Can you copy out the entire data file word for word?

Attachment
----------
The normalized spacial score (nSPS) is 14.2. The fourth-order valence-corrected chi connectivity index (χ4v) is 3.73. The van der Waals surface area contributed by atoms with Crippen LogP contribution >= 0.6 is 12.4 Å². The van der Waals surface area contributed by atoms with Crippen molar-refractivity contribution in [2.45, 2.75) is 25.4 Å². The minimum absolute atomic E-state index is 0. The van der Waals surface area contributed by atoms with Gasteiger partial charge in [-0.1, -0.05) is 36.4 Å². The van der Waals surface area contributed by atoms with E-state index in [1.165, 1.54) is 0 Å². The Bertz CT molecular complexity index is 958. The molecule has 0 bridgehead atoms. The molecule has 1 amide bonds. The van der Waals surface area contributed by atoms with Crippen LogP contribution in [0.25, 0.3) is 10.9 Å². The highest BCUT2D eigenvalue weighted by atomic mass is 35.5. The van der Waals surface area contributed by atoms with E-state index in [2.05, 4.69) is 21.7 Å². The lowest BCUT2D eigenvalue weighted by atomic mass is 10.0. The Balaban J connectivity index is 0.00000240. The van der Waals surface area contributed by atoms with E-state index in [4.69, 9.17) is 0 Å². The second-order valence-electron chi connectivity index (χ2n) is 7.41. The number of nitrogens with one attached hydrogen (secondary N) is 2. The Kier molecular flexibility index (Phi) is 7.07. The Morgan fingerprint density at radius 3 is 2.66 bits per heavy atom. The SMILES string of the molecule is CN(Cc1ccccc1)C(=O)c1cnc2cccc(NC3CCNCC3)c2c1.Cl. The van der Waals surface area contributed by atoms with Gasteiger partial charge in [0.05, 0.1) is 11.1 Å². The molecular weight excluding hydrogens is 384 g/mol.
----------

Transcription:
The normalized spacial score (nSPS) is 14.2. The fourth-order valence-corrected chi connectivity index (χ4v) is 3.73. The van der Waals surface area contributed by atoms with Crippen LogP contribution >= 0.6 is 12.4 Å². The van der Waals surface area contributed by atoms with Crippen molar-refractivity contribution in [2.45, 2.75) is 25.4 Å². The minimum absolute atomic E-state index is 0. The van der Waals surface area contributed by atoms with Gasteiger partial charge in [-0.1, -0.05) is 36.4 Å². The van der Waals surface area contributed by atoms with E-state index in [1.165, 1.54) is 0 Å². The Bertz CT molecular complexity index is 958. The molecule has 0 bridgehead atoms. The molecule has 1 amide bonds. The van der Waals surface area contributed by atoms with Crippen LogP contribution in [0.25, 0.3) is 10.9 Å². The highest BCUT2D eigenvalue weighted by atomic mass is 35.5. The van der Waals surface area contributed by atoms with E-state index in [2.05, 4.69) is 21.7 Å². The lowest BCUT2D eigenvalue weighted by atomic mass is 10.0. The Balaban J connectivity index is 0.00000240. The van der Waals surface area contributed by atoms with E-state index in [4.69, 9.17) is 0 Å². The second-order valence-electron chi connectivity index (χ2n) is 7.41. The number of nitrogens with one attached hydrogen (secondary N) is 2. The Kier molecular flexibility index (Phi) is 7.07. The Morgan fingerprint density at radius 3 is 2.66 bits per heavy atom. The SMILES string of the molecule is CN(Cc1ccccc1)C(=O)c1cnc2cccc(NC3CCNCC3)c2c1.Cl. The van der Waals surface area contributed by atoms with Gasteiger partial charge in [0.05, 0.1) is 11.1 Å². The molecular weight excluding hydrogens is 384 g/mol.